Chapter

Definition and Theory in Jurisprudence

H. L. A. Hart

in Essays in Jurisprudence and Philosophy

Published in print November 1983 | ISBN: 9780198253884
Published online March 2012 | e-ISBN: 9780191681431 | DOI: http://dx.doi.org/10.1093/acprof:oso/9780198253884.003.0002
Definition and Theory in Jurisprudence

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This chapter discusses the relevance of linguistic philosophy to the philosophy of law and jurisprudence. The perplexities discussed are voiced in those questions of analytical jurisprudence which are usually characterized as requests for definitions: What is law? What is a State? What is a right? What is possession? The chapter uses as a simple analogy of the rules of a game which at many vital points have the same puzzling logical structure as rules of law. It also describes four distinctive features which show the method of elucidation to be applied to the law and why the common mode of definition fails. It is only since philosophical attention has turned towards language that the general features of that style of human thought and discourse which is concerned with rules and their application to conduct has emerged.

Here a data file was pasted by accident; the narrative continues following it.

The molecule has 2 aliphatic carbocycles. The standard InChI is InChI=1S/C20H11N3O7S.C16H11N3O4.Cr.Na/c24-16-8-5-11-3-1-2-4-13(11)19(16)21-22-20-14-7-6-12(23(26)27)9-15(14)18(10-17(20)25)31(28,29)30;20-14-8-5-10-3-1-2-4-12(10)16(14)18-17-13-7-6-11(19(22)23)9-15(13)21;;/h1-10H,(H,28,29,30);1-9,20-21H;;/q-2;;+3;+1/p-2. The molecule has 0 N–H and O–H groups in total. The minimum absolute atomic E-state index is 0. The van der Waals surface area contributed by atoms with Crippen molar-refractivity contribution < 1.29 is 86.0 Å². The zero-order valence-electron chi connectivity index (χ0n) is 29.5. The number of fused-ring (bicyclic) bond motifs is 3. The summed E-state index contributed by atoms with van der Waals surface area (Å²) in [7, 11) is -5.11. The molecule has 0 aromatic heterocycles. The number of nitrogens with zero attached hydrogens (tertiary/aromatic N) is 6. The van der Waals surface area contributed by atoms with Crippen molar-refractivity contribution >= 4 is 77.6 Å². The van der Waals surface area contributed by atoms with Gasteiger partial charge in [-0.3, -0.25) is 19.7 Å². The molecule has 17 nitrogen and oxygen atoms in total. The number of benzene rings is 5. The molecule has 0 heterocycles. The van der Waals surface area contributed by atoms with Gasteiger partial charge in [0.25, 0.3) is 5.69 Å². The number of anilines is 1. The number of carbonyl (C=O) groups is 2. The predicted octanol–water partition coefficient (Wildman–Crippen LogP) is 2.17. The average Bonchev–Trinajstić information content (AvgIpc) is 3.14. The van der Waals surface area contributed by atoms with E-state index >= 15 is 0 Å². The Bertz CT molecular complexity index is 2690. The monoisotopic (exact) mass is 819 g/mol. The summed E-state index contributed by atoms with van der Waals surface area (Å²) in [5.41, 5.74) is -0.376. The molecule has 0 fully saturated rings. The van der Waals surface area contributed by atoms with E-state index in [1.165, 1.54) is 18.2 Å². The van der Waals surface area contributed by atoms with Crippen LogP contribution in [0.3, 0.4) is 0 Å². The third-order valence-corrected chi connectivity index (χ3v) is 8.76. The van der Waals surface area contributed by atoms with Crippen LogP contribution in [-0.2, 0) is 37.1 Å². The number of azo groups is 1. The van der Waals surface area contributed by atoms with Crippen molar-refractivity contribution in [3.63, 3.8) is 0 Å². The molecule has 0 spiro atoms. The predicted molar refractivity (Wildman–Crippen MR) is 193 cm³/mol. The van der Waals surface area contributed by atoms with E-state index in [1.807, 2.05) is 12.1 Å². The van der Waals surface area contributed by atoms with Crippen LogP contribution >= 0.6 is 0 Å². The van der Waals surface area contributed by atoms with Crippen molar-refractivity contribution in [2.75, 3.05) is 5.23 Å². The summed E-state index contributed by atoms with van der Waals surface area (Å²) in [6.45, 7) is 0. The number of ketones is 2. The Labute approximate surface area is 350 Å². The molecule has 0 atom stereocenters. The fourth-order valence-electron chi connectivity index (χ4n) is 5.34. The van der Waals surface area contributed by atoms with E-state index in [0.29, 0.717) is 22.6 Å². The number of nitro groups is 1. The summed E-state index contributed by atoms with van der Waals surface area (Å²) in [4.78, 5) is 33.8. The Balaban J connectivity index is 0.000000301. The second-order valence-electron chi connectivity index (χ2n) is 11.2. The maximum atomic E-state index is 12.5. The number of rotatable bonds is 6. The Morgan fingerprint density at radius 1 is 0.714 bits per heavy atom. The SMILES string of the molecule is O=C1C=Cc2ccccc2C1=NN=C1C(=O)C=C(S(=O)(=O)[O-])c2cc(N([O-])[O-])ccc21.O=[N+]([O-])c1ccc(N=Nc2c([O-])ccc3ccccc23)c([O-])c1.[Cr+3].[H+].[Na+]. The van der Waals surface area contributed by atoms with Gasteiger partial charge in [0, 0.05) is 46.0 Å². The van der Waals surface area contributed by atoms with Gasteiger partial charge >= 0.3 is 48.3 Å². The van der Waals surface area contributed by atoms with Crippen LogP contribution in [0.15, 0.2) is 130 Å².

Keywords: linguistic philosophy; philosophy of law; jurisprudence; theory; conduct; rules

Chapter.  12394 words. 

Subjects: Jurisprudence and Philosophy of Law

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